Whether you want to cover old damage or you’re ready for an updated look, it might seem like painting a car should be a simple DIY fix.
But if you’ve spent much time caring for your vehicle, you probably know that a professional-looking paint job would be a daunting task—and you can’t exactly just pick up a brush and start painting.
However, painting a car isn’t as overwhelming as it may seem at first, provided you’re methodical about planning your project and following the proper instructions. If you’re considering a new look, here’s how to paint a car the right way.
Can You Paint Over Existing Auto Paint?
First things first: do you really need to go through the extensive steps of stripping off old paint to start anew? Can’t you just paint over the existing layer of paint?
The answer to this question depends on the car.
If your car still has it’s original paint job or a high-quality respray, you may be able to simply paint over the existing layer. This only works if there’s no texture to the paint job, meaning no peeling, bubbling, cracks, or pockmarks. With an older paint job that’s in good shape, you may only need to do some sanding before recovering it.
However, if you have an older paint job with obvious wear and tear, you may have to strip it to the bare metal. This is especially true if your car is rusted, and severe rust may even warrant a visit to a professional for repainting.
Take a hard look at your car to decide which option would be best. Keep in mind that sometimes, a little extra work on the front end can mean the difference between an effective, stunning paint job and one that looks odd or uneven. The steps below will help you in either case you choose.
Grab the Tools You’ll Need
When you’re ready to start work on your car, it’s time to gather the tools and supplies you’ll need for the job. This includes more than just your paint of choice! Here’s what you should have on hand:
- An automotive dent repair kit
- Body filler putty
- The right grit sandpaper for your needs
- An electric sander (optional for light sanding but necessary if you want to remove all paint)
- 1-2 gallons of base coat or epoxy primer, depending on the vehicle size
- 2-3 gallons of topcoat, depending on the vehicle size
- 3-4 gallons of clear-coat lacquer, depending on the vehicle size
- Newspaper and/or painters’ tape
- A paint sprayer
- Paint thinner
- Safety gear including safety glasses, gloves, and face masks
If your aim is to match the original paint color of your vehicle, you may be able to work with an auto paint shop to match it. Alternatively, you may want to opt for a high-quality updated look to your car, including EL paint for a sleek and modern touch.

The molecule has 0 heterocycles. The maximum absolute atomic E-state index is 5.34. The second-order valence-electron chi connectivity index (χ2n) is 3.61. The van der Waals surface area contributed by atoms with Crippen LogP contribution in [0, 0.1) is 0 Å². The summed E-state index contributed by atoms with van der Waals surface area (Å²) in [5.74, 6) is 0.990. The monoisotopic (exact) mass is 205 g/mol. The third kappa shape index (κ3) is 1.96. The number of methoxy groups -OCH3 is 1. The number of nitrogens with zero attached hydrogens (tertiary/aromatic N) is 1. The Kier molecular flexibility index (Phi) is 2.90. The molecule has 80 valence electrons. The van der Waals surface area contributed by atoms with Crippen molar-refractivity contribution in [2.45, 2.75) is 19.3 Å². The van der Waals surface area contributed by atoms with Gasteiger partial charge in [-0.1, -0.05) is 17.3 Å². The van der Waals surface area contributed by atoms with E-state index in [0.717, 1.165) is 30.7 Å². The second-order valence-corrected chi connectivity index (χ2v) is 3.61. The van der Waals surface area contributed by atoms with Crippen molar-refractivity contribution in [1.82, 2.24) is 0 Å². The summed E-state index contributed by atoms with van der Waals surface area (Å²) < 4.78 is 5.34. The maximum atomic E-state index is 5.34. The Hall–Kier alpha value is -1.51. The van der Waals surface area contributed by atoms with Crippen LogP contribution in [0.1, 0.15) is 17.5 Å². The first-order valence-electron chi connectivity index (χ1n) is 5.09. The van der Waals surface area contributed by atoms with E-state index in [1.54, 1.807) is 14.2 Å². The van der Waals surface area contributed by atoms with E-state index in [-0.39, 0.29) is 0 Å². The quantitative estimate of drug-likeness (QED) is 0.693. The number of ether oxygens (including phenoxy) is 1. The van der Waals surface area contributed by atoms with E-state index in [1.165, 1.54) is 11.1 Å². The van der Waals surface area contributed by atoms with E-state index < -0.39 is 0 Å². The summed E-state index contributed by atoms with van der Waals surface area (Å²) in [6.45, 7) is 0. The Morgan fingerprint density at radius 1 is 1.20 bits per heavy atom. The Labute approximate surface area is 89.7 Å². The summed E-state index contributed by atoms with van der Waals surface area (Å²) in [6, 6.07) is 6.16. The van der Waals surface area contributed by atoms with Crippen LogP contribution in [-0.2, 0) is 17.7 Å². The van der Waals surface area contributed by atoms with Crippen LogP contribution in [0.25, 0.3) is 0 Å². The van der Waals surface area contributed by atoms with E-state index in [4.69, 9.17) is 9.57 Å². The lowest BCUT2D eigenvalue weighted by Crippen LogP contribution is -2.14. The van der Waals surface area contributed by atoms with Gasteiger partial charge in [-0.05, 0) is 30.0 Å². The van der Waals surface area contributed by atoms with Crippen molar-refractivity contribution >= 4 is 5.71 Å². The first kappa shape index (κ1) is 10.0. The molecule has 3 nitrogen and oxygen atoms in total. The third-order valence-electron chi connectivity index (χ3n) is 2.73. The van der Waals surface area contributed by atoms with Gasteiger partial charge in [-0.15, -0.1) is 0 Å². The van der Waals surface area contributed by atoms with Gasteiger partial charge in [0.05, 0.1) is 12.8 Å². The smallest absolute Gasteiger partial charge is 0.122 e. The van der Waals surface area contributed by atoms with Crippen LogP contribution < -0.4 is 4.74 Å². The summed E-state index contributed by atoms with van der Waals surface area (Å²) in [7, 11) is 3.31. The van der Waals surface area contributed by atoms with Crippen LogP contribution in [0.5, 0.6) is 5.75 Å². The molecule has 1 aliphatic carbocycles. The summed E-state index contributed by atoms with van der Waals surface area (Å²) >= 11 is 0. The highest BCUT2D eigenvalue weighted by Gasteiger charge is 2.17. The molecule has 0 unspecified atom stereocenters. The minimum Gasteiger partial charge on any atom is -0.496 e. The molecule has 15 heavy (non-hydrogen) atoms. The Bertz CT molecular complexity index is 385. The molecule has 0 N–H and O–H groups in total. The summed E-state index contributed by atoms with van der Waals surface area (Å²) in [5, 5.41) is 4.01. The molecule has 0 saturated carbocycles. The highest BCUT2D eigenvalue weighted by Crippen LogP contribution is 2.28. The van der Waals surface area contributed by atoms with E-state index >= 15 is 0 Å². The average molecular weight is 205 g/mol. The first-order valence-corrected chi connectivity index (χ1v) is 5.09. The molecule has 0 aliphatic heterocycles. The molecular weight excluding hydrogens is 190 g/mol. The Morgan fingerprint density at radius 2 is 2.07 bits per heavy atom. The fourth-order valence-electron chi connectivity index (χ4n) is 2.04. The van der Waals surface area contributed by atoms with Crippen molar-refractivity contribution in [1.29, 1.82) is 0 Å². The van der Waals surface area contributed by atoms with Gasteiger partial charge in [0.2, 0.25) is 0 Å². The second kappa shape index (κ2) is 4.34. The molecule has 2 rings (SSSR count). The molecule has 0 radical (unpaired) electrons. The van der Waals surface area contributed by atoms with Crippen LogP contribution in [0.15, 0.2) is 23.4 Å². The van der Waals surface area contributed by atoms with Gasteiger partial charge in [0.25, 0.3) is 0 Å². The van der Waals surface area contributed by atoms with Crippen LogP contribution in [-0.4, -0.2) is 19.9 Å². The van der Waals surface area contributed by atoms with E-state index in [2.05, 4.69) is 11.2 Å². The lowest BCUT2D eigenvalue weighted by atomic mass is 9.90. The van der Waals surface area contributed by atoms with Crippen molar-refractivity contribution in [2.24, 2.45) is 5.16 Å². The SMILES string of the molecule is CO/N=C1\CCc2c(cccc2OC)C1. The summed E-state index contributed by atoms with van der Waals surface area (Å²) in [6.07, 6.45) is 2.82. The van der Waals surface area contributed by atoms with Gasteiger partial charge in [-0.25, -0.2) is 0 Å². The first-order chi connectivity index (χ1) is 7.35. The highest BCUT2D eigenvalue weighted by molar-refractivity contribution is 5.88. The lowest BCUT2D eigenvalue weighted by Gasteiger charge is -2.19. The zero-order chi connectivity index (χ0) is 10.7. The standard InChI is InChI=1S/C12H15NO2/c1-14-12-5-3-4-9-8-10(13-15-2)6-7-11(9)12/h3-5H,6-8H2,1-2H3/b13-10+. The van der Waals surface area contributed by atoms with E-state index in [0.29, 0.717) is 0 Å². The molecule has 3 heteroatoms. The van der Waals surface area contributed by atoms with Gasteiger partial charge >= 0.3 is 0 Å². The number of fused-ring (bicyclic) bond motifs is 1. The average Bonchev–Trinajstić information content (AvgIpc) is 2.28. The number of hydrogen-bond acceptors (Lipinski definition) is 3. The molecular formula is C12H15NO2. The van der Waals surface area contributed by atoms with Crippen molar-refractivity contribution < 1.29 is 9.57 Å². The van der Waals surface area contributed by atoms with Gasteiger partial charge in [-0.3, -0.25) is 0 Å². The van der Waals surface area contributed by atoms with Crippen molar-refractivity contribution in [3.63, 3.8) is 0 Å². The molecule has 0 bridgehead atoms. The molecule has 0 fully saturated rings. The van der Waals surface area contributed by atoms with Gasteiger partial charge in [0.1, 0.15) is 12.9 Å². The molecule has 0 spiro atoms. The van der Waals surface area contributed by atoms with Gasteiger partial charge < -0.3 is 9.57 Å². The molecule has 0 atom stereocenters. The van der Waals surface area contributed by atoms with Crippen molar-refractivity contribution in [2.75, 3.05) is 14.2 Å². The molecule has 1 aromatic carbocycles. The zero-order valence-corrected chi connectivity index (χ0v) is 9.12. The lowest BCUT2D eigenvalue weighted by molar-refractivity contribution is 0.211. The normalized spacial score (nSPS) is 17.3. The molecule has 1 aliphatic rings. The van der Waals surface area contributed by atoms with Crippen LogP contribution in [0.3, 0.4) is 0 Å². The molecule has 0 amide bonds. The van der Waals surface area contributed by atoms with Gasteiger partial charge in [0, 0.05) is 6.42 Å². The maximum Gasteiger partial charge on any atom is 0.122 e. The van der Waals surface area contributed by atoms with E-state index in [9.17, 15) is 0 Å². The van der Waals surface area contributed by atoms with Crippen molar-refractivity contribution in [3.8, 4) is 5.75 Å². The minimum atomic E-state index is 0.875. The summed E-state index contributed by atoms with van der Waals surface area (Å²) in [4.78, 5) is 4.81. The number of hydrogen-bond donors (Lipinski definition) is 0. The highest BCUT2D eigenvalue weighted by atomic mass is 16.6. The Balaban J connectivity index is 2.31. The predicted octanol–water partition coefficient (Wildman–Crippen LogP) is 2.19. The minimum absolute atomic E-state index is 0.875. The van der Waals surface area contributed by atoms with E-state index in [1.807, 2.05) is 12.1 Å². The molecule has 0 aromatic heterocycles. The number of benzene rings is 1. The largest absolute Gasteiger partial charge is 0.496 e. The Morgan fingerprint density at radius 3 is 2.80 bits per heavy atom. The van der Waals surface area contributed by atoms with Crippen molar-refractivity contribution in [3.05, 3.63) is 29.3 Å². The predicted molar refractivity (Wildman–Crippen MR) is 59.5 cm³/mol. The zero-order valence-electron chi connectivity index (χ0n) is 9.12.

1. Repair Damaged Parts
Before you go any further, take some time to repair any visible dents, scratches, and other damage. This ensures a smooth surface for your paint job.
With the help of a simple dent repair kit, streamline any large dents in your car. These kits use suction tools to allow you to pull out any dents and return them to their original position.
Next, fill in smaller indentations with a body filler putty, which you can find at most hardware stores and automotive repair shops. You’ll apply this putty over uneven surfaces on your car before smoothing the surface out for a uniform look.
2. Strip the Car
Start using your electric sander to remove the existing layer of paint on your car. You may need to use sandpaper to smooth away narrower areas or smaller crevices.
If your existing paint layer was in poor shape, this is where you would use an electric sander to sand the vehicle down to the bare metal, which offers a smooth surface for your first coat of paint. Make sure to sand with the same pressure in all areas, ensuring that even layers of paint are removed.
Alternatively, if your existing paint is relatively smooth, you may only want to use the sandpaper to sand away enough to buff out any minor imperfections. This will mean sanding around the now-hardened body filler.
Once the car has been sanded, wipe it down to remove any lingering traces of dust and debris.
3. Prime for Painting
Now is the time to mark off any areas you don’t want to paint. Use newspaper and painters’ tape to secure the areas around the car’s lights, mirrors, and windows.
From here, add your primer to your paint sprayer. Don’t forget to follow some quick car painting tips: opt for two or three thin, even layers of primer, waiting for each layer to dry, rather than applying a heavy coat all at once. Always remember to work from the roof down toward the wheels, letting the primer sit for about an hour between coats.
The primer will dry with a powdery finish, so you’ll need to use the sandpaper to smooth the surface.
4. Paint the Car
Finally, you’re ready to paint! Mix the paint and paint thinner as the manufacturer recommends, and start painting with the same top-down spraying technique you used with the primer.
Here, you’ll want to apply three or four thin, even layers. You’ll need to check the manufacturer’s instructions for drying times, and you’ll also want to remove any leftover powdery finish with the sandpaper between layers.
Last, you’ll apply the clear coat lacquer. Remove the newspaper and tape before this layer has dried, and check for any last imperfections as you go. Let this final layer dry before wiping down your car with a clean cloth.
Know How to Paint a Car the Right Way
Whether you need to sand down your entire car or update a few vehicles, knowing how to paint a car the right way can help you make the most of this DIY project. With a little planning and forethought, in addition to plenty of elbow grease, you can repaint your vehicle at a fraction of the cost of a professional paint job. Grab the tools you need, mark off the weekend on your calendar, and get started!
Want more of the tips you need to care for your car? Check out our other guides for more helpful insights.